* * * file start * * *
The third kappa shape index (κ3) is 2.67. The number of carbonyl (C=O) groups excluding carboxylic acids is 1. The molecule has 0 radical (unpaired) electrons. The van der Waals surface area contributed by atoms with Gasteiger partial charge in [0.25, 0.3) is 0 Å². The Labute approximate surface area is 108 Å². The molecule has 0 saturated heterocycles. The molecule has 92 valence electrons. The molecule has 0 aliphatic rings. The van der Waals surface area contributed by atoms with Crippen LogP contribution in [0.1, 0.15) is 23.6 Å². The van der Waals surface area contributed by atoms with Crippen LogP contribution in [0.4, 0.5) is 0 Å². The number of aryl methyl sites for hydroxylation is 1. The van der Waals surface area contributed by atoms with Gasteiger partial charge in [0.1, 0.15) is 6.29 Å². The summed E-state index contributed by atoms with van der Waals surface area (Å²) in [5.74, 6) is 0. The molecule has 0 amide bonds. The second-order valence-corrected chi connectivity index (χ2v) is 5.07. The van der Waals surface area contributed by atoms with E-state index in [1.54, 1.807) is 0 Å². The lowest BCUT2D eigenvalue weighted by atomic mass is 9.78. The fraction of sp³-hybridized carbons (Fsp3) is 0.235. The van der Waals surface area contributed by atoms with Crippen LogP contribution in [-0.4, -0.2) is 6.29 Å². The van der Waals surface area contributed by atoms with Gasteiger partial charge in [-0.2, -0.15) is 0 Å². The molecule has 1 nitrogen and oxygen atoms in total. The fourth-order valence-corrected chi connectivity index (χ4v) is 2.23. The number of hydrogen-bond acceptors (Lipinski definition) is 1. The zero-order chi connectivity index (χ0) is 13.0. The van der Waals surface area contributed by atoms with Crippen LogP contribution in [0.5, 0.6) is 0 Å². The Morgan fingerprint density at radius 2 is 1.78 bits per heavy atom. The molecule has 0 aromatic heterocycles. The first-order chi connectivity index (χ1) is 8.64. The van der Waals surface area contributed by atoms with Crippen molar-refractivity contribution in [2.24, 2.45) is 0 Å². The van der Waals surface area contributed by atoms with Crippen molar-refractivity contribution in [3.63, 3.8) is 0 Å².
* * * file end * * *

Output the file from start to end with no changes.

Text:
The third kappa shape index (κ3) is 2.67. The number of carbonyl (C=O) groups excluding carboxylic acids is 1. The molecule has 0 radical (unpaired) electrons. The van der Waals surface area contributed by atoms with Gasteiger partial charge in [0.25, 0.3) is 0 Å². The Labute approximate surface area is 108 Å². The molecule has 0 saturated heterocycles. The molecule has 92 valence electrons. The molecule has 0 aliphatic rings. The van der Waals surface area contributed by atoms with Crippen LogP contribution in [0.1, 0.15) is 23.6 Å². The van der Waals surface area contributed by atoms with Crippen LogP contribution in [0.4, 0.5) is 0 Å². The number of aryl methyl sites for hydroxylation is 1. The van der Waals surface area contributed by atoms with Gasteiger partial charge in [0.1, 0.15) is 6.29 Å². The summed E-state index contributed by atoms with van der Waals surface area (Å²) in [5.74, 6) is 0. The molecule has 0 amide bonds. The second-order valence-corrected chi connectivity index (χ2v) is 5.07. The van der Waals surface area contributed by atoms with E-state index in [1.54, 1.807) is 0 Å². The lowest BCUT2D eigenvalue weighted by atomic mass is 9.78. The fraction of sp³-hybridized carbons (Fsp3) is 0.235. The van der Waals surface area contributed by atoms with Crippen LogP contribution in [-0.4, -0.2) is 6.29 Å². The van der Waals surface area contributed by atoms with Gasteiger partial charge in [-0.2, -0.15) is 0 Å². The molecule has 1 nitrogen and oxygen atoms in total. The fourth-order valence-corrected chi connectivity index (χ4v) is 2.23. The number of hydrogen-bond acceptors (Lipinski definition) is 1. The zero-order chi connectivity index (χ0) is 13.0. The van der Waals surface area contributed by atoms with Crippen LogP contribution in [0.5, 0.6) is 0 Å². The Morgan fingerprint density at radius 2 is 1.78 bits per heavy atom. The molecule has 0 aromatic heterocycles. The first-order chi connectivity index (χ1) is 8.64. The van der Waals surface area contributed by atoms with Crippen molar-refractivity contribution in [2.24, 2.45) is 0 Å². The van der Waals surface area contributed by atoms with Crippen molar-refractivity contribution in [3.63, 3.8) is 0 Å².